Motivating English Language Learners: A Study of Teacher Perceptions and Implications for Student Achievement in an Urban School
MetadataShow full item record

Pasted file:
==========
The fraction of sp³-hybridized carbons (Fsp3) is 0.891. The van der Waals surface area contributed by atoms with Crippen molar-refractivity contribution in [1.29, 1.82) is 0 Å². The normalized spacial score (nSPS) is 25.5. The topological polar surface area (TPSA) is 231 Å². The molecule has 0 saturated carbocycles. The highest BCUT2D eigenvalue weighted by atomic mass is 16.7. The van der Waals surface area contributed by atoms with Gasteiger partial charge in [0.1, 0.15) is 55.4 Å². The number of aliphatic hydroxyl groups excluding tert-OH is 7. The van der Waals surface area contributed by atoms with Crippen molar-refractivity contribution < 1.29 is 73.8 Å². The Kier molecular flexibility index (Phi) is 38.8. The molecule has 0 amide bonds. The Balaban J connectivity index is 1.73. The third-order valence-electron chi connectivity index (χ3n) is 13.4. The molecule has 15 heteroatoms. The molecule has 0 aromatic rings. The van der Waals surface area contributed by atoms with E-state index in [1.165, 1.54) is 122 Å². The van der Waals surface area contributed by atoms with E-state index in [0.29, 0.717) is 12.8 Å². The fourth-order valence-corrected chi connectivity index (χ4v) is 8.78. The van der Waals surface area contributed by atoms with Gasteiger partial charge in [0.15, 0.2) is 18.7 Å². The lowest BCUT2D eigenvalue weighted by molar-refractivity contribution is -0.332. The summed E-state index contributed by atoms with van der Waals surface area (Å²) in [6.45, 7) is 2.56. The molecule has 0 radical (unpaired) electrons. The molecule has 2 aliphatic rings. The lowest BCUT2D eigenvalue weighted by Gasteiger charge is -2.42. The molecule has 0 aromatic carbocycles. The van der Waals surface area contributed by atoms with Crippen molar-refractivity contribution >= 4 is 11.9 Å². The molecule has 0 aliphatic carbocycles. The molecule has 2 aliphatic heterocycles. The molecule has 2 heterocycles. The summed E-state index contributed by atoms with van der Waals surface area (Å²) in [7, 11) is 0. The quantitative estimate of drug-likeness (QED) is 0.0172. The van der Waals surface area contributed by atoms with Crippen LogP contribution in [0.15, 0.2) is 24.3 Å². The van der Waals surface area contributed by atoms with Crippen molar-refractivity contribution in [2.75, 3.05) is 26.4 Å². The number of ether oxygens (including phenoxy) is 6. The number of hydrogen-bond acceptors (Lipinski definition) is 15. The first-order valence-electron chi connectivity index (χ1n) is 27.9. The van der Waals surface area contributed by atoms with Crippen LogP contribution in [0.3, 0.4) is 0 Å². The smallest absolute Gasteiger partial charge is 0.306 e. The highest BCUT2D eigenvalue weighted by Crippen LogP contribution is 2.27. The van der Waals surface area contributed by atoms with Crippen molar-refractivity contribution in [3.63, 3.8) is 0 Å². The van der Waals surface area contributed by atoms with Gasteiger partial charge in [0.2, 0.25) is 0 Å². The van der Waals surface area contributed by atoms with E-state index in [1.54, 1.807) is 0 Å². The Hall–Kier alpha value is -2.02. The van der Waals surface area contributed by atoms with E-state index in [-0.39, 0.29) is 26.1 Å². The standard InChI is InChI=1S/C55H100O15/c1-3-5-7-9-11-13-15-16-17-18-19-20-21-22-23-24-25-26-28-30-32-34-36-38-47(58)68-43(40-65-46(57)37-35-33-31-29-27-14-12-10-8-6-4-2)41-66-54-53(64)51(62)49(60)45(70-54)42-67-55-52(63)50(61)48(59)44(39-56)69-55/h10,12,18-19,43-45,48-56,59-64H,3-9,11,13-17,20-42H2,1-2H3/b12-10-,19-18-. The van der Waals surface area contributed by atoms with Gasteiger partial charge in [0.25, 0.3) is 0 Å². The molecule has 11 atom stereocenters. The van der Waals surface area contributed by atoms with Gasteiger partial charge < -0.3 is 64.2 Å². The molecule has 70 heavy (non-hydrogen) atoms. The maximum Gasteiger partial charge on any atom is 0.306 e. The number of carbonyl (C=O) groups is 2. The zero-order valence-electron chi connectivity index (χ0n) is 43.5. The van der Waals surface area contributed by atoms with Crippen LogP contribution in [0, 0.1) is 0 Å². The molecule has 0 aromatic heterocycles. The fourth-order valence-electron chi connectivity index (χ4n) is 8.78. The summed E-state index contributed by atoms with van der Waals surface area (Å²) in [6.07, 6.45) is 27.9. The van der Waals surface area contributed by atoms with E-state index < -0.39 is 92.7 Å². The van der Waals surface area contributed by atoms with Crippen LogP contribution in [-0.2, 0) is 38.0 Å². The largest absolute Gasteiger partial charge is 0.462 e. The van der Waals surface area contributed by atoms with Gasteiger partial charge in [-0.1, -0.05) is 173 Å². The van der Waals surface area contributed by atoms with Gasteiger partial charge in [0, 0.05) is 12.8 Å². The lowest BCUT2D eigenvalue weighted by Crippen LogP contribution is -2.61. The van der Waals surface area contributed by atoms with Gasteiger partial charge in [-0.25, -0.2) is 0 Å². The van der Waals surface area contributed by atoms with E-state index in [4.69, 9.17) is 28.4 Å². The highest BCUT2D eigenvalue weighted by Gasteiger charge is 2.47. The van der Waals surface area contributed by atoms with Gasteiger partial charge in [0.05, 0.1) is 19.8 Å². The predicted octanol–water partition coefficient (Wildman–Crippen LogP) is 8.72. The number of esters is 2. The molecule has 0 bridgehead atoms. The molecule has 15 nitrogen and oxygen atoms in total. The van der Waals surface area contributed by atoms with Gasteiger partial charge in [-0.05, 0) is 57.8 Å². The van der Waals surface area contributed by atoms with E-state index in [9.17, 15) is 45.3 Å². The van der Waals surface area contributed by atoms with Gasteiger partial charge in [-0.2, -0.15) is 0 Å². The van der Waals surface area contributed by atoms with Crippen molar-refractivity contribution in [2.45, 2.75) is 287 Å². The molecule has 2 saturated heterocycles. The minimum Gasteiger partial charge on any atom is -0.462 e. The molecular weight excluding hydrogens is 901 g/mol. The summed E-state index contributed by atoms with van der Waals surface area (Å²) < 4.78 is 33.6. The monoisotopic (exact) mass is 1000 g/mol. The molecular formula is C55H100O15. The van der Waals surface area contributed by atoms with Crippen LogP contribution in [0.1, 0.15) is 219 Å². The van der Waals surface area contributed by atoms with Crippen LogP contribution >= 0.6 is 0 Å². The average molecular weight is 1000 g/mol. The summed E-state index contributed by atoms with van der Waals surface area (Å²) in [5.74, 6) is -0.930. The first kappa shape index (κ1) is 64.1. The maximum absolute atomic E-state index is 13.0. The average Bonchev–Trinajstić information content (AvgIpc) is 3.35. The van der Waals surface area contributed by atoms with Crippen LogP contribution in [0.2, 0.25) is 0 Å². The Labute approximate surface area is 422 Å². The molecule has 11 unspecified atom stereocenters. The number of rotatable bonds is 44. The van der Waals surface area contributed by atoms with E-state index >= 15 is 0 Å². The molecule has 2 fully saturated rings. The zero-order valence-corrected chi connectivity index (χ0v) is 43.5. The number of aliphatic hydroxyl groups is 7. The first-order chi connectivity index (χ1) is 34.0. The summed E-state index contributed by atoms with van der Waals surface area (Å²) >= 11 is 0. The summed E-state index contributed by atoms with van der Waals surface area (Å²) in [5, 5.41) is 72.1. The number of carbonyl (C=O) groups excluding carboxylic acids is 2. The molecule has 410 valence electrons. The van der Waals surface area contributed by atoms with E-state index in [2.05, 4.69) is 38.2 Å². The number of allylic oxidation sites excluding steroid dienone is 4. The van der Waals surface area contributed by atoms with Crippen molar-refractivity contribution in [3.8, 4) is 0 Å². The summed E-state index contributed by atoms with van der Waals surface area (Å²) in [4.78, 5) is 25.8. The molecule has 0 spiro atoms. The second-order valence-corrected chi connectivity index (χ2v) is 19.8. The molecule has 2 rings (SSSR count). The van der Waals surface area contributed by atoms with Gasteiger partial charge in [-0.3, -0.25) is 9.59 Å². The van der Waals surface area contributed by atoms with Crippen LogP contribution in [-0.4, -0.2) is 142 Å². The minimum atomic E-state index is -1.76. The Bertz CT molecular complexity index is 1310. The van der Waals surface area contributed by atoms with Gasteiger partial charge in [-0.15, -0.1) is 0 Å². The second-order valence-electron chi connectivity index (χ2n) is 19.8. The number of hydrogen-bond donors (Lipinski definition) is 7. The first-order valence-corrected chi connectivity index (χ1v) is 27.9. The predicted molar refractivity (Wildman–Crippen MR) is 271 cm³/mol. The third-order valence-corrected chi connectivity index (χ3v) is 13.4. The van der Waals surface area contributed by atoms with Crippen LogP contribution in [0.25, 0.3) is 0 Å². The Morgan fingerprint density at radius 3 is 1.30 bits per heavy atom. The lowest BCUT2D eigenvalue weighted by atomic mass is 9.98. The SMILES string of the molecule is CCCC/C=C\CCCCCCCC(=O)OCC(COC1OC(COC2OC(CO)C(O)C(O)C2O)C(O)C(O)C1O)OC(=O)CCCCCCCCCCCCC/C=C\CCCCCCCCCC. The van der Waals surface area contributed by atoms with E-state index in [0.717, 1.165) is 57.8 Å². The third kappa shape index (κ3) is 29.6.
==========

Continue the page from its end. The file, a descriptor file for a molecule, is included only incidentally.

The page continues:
Background: Due to numerous factors, the number of English Language Learners (ELLs) enrolling in public schools in the United States rapidly increased since 2014. For this reason, many educators have found themselves unprepared to serve the various academic, social, and emotional needs of ELLs. Purpose: The purpose of the study was to explore teacher perceptions and their behavioral and motivational expectations of ELLs. In this study, the following research questions was posed: What are teacher perceptions regarding the behavior and motivation of ELLs in an urban school? Methods: A qualitative case study was used to analyze common perceptions found in three English teachers of ELLs in an urban high school with a large ELL population in Southeast Texas. Two rounds of individual interviews were conducted with teachers. The resulting categories and themes from the individual interviews were used to develop and refine questions for a mini focus group involving the same study participants. Results: The results showed that a lack of administrative support and efforts for inclusion impacted the behavior and motivation of ELLs. Other influences on the behavior and motivation of ELLs were: Student home environments, codependency of students, and teacher connections. Even though the three participants had valuable information to offer, they all agreed that motivation, behavior, and academic success are tied. Conclusion: The themes discovered are important in seeing students motivated to learn and be academically successful; however, districts and school administrators are highly encouraged to explore ways ELLs can be included in school activities and decisions. The themes found in this study may give insight to school district leaders and to school administrators concerning the behavioral, academic, and motivational concerns they may have about long-term and newcomer ELLs. It is encouraged that researchers conduct further studies regarding factors that can increase motivation and behavioral success in ELLs.